As asset managers continue to invest in emerging markets, expand their investor base or form joint ventures, they must be well-versed in global anti-bribery/anti-corruption legislation. Failure to comply with these regulations can result in severe consequences, including fines, penalties, prosecution, imprisonment, profit disgorgement, government debarment and rescission of licenses. And while many of these laws have been in place for years, additional global legislation adds to the complexity of compliance.
Asset managers have had attention from regulators for some time and should be prepared and vigilant to minimize their anti-bribery/anti-corruption risk. For example, federal authorities have pursued a multi-year investigation into one of the largest publicly traded hedge-fund firms and filed charges that the firm directly or indirectly paid bribes to government officials in several African nations to secure natural resource deals and obtain foreign investments in its managed funds. On Sept.29, the SEC announced that the firm agreed to pay over $400 million in penalties to settle civil and criminal charges. In addition, several individuals were charged, including the company CEO, who agreed to pay nearly $2.2 million to settle a record-keeping violation with the SEC.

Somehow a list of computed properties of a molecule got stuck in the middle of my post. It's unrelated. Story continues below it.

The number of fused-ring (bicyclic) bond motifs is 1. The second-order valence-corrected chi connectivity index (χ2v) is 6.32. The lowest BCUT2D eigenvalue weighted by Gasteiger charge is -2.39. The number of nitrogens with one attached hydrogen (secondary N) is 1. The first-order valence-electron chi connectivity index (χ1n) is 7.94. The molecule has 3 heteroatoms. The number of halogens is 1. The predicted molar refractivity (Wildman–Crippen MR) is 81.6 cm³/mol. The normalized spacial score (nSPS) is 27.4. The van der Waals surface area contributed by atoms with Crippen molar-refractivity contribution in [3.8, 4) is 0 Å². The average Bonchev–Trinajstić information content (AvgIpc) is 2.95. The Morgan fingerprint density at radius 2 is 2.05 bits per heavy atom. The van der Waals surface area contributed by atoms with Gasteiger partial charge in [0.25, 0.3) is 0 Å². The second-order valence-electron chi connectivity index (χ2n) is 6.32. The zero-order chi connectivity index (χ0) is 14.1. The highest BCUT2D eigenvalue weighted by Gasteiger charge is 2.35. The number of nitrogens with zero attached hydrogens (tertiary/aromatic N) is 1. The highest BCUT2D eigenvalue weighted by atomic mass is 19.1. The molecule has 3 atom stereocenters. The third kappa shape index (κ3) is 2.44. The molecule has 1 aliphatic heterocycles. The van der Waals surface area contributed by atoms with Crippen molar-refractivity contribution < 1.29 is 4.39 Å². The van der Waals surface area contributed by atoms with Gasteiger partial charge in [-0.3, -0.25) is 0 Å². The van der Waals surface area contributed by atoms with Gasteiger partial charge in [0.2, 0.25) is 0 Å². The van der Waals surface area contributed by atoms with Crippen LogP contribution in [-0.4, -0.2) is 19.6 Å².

Asset managers who accept foreign investments, particularly from government-owned funds like sovereign wealth funds and foreign pension funds, and who hold investments in foreign companies, may have the highest risk, but regulators may also impose fines and sanctions on companies for the actions taken by retained consultants and agents representing them internationally. Further, in certain cases, officers of asset managers may be prosecuted individually based on their involvement in the alleged violations.
The regulatory environment around anti-bribery/anti-corruption risk will remain active. In addition to the standards set by U.S. regulations such as the Foreign Corrupt Practices Act, the International Organization of Standardization has indicated that it will release a new set of standards
for small, medium and large organizations in the public, private and nonprofit sectors later this year.
To avoid penalties and safeguard your company’s hard-earned reputation, a robust anti-bribery/anti-corruption program tailored to your organization’s specific risks is critical. Consultation from an independent third party, like an accounting firm, can help you understand and navigate regulatory requirements, develop and implement an effective anti-bribery/anti-corruption compliance program that is tailored to the needs and risk profile of your company, perform investigations of specific activity, and develop and implement remediation programs while you pursue growth.
William P. Olsen
Corporate Compliance Practice Leader, Forensic Advisory Services
T +1 703 847 7519